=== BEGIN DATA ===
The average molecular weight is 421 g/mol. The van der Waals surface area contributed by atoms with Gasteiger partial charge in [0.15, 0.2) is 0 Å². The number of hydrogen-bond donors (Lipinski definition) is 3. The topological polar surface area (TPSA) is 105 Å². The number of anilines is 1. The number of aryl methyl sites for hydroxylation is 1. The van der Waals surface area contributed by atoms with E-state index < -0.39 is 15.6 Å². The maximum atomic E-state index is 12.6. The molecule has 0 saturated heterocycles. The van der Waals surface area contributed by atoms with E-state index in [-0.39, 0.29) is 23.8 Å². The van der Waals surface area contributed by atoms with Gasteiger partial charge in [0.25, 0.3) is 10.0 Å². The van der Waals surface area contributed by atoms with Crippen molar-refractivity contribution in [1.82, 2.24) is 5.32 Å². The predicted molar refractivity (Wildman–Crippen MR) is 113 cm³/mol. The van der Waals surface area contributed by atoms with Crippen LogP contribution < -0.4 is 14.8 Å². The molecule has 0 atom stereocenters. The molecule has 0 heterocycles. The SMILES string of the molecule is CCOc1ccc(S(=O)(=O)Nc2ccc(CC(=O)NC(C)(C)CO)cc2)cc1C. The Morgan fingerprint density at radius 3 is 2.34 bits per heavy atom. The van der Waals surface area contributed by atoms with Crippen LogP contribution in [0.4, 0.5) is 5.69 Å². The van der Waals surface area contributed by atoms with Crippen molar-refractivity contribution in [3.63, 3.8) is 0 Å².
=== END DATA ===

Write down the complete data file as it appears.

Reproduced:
The average molecular weight is 421 g/mol. The van der Waals surface area contributed by atoms with Gasteiger partial charge in [0.15, 0.2) is 0 Å². The number of hydrogen-bond donors (Lipinski definition) is 3. The topological polar surface area (TPSA) is 105 Å². The number of anilines is 1. The number of aryl methyl sites for hydroxylation is 1. The van der Waals surface area contributed by atoms with E-state index < -0.39 is 15.6 Å². The maximum atomic E-state index is 12.6. The molecule has 0 saturated heterocycles. The van der Waals surface area contributed by atoms with E-state index in [-0.39, 0.29) is 23.8 Å². The van der Waals surface area contributed by atoms with Gasteiger partial charge in [0.25, 0.3) is 10.0 Å². The van der Waals surface area contributed by atoms with Crippen molar-refractivity contribution in [1.82, 2.24) is 5.32 Å². The predicted molar refractivity (Wildman–Crippen MR) is 113 cm³/mol. The van der Waals surface area contributed by atoms with Crippen LogP contribution < -0.4 is 14.8 Å². The molecule has 0 atom stereocenters. The molecule has 0 heterocycles. The SMILES string of the molecule is CCOc1ccc(S(=O)(=O)Nc2ccc(CC(=O)NC(C)(C)CO)cc2)cc1C. The Morgan fingerprint density at radius 3 is 2.34 bits per heavy atom. The van der Waals surface area contributed by atoms with Crippen LogP contribution in [0.4, 0.5) is 5.69 Å². The van der Waals surface area contributed by atoms with Crippen molar-refractivity contribution in [3.63, 3.8) is 0 Å².